Identified industry need
In 2000, the Victorian Managed Insurance Authority (VMIA), the insurers of Victorian public hospitals, commissioned an expert review of nearly 400 cases of obstetric medico-legal claims in Victoria arising between 1993 and 1998. This report identified inadequate or inappropriate use of intrapartum fetal surveillance as a major contributor to the claims burden.
For more information about this report, please read the 2004 FSEP Final Report.
As a first step to improving quality of care in this setting, VMIA funded RANZCOG to develop evidence-based clinical guideline on intrapartum fetal surveillance. This guideline would ideally become an important resource for maternity care providers and facilitate standardisation of existing local education programs and the development of new resources.
Please read the current RANZCOG Intrapartum Fetal Surveillance (IFS) Clinical Guideline.
RANZCOG recognised that the development of guideline alone, unsupported by education, was unlikely to have significant impact on clinical practice. In 2003, RANZCOG sought funding to develop an education and credentialing program based on the guideline. VMIA and DHS agreed to fund a Pilot Project to assess the feasibility and acceptance of a statewide education program.
The Intrapartum Fetal Surveillance Education and Credentialling (IFSE&C) Pilot Project was funded by VMIA and the Department of Human Services Victoria (DHS). RANZCOG developed the Project in collaboration with Southern Health, The Mercy Hospital for Women, The Royal Women’s Hospital, and the Victorian branch of the Australian College of Midwives Incorporated (ACMI).
At the same time, a formalised survey of senior medical and midwifery staff in all Victorian hospitals was undertaken to map current education and assessment practices in fetal surveillance. This revealed important deficiencies in the provision and quality of fetal surveillance education, particularly in smaller or rural hospitals.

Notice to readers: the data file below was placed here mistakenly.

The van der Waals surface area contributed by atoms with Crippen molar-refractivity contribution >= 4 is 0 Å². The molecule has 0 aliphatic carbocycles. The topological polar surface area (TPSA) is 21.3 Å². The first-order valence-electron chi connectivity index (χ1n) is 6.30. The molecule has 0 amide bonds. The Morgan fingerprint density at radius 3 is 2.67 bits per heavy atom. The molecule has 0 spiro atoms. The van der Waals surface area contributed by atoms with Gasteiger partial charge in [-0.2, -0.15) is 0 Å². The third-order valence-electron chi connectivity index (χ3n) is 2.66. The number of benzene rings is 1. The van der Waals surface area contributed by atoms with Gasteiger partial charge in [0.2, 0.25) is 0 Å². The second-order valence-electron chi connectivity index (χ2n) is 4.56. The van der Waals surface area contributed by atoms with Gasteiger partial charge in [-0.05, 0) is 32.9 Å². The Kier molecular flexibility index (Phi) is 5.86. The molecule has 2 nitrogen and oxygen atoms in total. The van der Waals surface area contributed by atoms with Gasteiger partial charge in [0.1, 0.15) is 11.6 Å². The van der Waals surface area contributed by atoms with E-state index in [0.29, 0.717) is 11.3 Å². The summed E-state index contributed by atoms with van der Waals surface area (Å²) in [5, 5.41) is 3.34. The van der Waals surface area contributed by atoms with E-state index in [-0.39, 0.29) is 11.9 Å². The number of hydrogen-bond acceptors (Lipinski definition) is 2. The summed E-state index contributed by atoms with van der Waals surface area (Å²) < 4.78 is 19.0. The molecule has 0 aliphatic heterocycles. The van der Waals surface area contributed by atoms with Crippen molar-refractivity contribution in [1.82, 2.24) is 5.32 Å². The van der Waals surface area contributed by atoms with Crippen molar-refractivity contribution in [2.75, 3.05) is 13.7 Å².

For more information regarding this survey, please read the publication A Survey of Intrapartum Fetal Surveillance Education Practices.
Ten Victorian public hospitals participated in the pilot sessions throughout 2004 to trial the format, content and delivery of education. Each five-hour face-to-face session included PowerPoint presentations, case study discussions, formative and summative testing. The response to the education was very positive and the Pilot Project was deemed a success. It was decided that there was sufficient demand for statewide delivery of the education program.
Growth of the program
In 2005, the IFSE&C Pilot Project was evaluated and renamed the Fetal Surveillance Education Program (FSEP). Again VMIA and DHS were instrumental in funding the program with support from RANZCOG.
Building on the strengths of the Pilot Project, and on the survey results, the FSEP continued to present face-to-face education in a multidisciplinary format. Educational material was refined and the program structure streamlined. Workshop and case study time was also increased to facilitate greater discussion.
While the delivery of education was focused on Victorian public hospitals, demand for the program was such that private hospitals, interstate and international sessions were soon added. The program was also offered free to the six Victorian Universities offering undergraduate and post graduate midwifery training.
During 2005, FSEP educated over 2,000 participants and over 80% of Victoria ‘s public and private hospitals. The program’s achievements during 2005 are detailed in the 2005 FSEP Annual Report.
Where we are now
Following the successful uptake of FSEP in 2005, the program continues to grow throughout Australia and New Zealand. FSEP also delivers its education in Ireland and in the Pacific Islands. We are continually adding new educational resources to respond to the industry’s educational needs. Funding from VMIA and DHS has concluded, but FSEP continues to provide its valuable education in a not for profit manner.
2004 FSEP Final Report
RANZCOG IFS Clinical Guideline
A Survey of IFSE Practices
2005 FSEP Annual Report